Not that I'm suggesting anyone here (or anywhere else) do that.

J. L. Bell said...

I think literary genres have to be defined by more than their audiences. What distinguishes a certain genre from the mass of fiction is an understanding by the reader and author of some tacit contract shaping the story.

In some cases, the contract defines the storytelling mode: science fiction as opposed to magical fantasy or realistic tale. In others, the contract defines the outcome of the story: the heroine will end up with a boyfriend or fiance, the detective will identify the murderer, the knight will complete the quest.

Sometimes we've developed labels for genres: mystery, chick lit, high fantasy. For others labels might be aborning ("school story") or undefined but recognizable (four to five kids, a mix of girls and boys, have a fantastic adventure without leaving the world readers recognize as like their own: Nesbit, Eager, Cooper, Jones, etc.).

The question is whether a children's book that seems to burst genre labels—Holes, maybe—nonetheless comes with definite reviewer and reader expectations that the author must meet.

Novelists for adults can write about crimes that are never solved, families that are never reconciled, characters who never grow. But can children's novelists do the same?

Gail Gauthier said...

I don't think child readers have expectations. No one has told them the books they read must have a sense of hope or teach them something. Reviewers, on the other hand, are another thing. They may not allow a writer to get away with writing a children's book that doesn't meet their expectations.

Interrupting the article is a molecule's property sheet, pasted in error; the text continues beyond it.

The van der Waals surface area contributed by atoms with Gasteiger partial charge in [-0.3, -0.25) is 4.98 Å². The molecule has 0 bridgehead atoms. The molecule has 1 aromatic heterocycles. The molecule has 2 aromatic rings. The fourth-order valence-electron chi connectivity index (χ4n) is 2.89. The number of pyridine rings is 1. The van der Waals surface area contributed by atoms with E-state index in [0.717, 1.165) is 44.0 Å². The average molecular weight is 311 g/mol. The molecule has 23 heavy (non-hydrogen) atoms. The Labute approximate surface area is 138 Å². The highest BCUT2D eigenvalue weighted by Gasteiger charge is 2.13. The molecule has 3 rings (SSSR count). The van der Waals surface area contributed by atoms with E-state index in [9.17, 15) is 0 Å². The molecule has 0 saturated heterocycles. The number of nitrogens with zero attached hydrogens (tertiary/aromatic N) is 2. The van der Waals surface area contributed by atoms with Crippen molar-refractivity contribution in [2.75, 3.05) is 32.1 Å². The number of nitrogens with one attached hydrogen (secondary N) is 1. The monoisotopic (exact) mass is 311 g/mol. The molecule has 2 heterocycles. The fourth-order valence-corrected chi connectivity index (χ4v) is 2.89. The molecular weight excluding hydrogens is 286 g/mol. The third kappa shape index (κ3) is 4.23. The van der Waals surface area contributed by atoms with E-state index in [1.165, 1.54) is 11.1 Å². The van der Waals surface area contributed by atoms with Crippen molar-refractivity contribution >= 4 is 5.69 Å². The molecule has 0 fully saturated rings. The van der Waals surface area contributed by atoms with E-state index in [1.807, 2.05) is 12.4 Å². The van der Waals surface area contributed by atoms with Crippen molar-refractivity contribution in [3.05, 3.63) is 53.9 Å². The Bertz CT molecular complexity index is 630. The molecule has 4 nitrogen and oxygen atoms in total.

J. L. Bell said...

I think children have some expectations for their stories, at least by the time they learn to read. They don't like unanswered mysteries, for instance. They want fairy tales to end with "happily ever after." They're disappointed if heroes don't achieve their goals.

On the other hand, there are definitely some expectations that reviewers, teachers, and parents impose on books for youngsters. Children's own stories tend to solve problems with more violence than appears in published picture books, for example.

I'm not sure where the "sense of hope" falls in that divide. Is it a quality adult reviewers insist on, or one that children actually want in order to find a story, even a sad story, satisfying in the end?

Gail Gauthier said...

I didn't know anything about this sense of hope business or the idea that children's books should be instructive when I started writing for children. I was aware that in the nineteenth century children's books were improving, but I didn't realize that there was a school of thought that maintained that they still should be until sometime this past year.

I suspect that my history isn't unusual. Many children's writers fell into writing for children because that's where they "found their material." We may see that change now that so many colleges are offering children's literature courses.

Gail Gauthier said...

Oh, btw, I think a lot of adult readers are unhappy with stories that don't leave them with a sense of hope, too. It's not something specific to children's books. If you've read Cold Mountain, for instance, the end of the last chapter works very well, I think, but I suspect someone was concerned that readers would find it hopeless. And so there is an epilogue that seems tacked on for the sake of readers who need to grasp at some kind of happiness.

J. L. Bell said...

I agree that young readers aren't the only ones who want a "sense of hope," or a "happily ever after," or "all the threads tied up." There's a lot of appeal in genre fiction, and some of its qualities do seep into more literary fiction for adults.

But then, as Sam R. said, some adult literary fiction seems to get more respect as it becomes less satisfying in predictable ways.

Children's literature seems to differ in that its critical arbiters seem to judge even its most artistic, literary examples on the basis of how good they leave readers feeling.